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AV communication review

, Volume 25, Issue 1, pp 87–90 | Cite as

Illustrating the lecture: Prepared diagrams vs. built-up diagrams

  • H. Maddox
  • R. J. Loughran
Articles
  • 21 Downloads

Conclusions

The opinions of senior students largely confirmed the earlier speculative analysis. The sequential build-up of diagrams simplified the task of copying and, since oral and visual exposition were synchronized, led to better understanding. But the greatest advantage was that it gave the class enough time to take notes. When prepared transparencies are used, the lecturer seems irresistibly tempted to hurry on at too great a pace. All teachers subjectively exaggerate the length of an unfilled time interval in which they have nothing to do; they become impatient and allow insufficient time for the slower members of a class to complete tasks. Therefore, if lecturers believe that visually presented materials should be recorded, then they should either build up the materials as they go or discipline themselves to wait until the class has had reasonable time to record them.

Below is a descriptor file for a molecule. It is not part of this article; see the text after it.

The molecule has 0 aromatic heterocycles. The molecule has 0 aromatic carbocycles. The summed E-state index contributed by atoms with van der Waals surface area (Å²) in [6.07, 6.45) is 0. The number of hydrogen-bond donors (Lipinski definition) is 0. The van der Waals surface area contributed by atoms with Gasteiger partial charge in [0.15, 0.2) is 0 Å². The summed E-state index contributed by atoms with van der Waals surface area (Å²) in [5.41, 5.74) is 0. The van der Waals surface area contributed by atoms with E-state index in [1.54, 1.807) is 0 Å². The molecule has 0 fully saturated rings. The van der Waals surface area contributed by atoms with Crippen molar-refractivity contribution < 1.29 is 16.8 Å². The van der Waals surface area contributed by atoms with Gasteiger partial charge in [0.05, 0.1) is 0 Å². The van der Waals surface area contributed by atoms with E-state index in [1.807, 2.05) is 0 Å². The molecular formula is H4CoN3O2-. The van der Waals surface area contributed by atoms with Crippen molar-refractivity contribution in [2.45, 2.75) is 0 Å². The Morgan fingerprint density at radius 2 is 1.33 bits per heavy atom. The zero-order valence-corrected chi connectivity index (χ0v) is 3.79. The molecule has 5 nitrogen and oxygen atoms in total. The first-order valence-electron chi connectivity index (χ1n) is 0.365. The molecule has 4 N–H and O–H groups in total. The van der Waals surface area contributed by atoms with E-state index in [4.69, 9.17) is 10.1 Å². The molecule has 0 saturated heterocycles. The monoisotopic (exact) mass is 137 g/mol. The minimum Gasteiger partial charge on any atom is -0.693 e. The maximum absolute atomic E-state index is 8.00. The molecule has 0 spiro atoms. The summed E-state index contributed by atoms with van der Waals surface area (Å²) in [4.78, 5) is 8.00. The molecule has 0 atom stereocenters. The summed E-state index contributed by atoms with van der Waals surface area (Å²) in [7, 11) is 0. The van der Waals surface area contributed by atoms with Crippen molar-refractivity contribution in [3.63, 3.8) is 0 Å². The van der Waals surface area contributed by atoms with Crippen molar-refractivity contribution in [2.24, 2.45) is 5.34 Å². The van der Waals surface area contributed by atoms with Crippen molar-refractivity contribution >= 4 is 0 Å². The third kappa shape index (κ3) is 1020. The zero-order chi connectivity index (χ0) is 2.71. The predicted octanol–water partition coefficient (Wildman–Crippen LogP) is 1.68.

Keywords

Education Review Senior Student High Education Research Auditory Memory Overhead Projector 
These keywords were added by machine and not by the authors. This process is experimental and the keywords may be updated as the learning algorithm improves.

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References

  1. Hartley, J., & Cameron, A. Some observations on the efficiency of lecturing.Education Reviews, 1967,20, 30–37.CrossRefGoogle Scholar
  2. Hartley,J., & Fuller, H. Using slides in lectures.Visual Education, 1971, (August/September), 39–41.Google Scholar
  3. Maddox, H., & Hoole, E. Performance decrement in the lecture.Education Review, 1975,28, 17–30.CrossRefGoogle Scholar

Copyright information

© Association for Educational Communications and Technology 1977

Authors and Affiliations

  • H. Maddox
    • 1
  • R. J. Loughran
    • 2
  1. 1.Higher Education Research UnitUniversity of NewcastleAustralia
  2. 2.geographyUniversity of NewcastleAustralia

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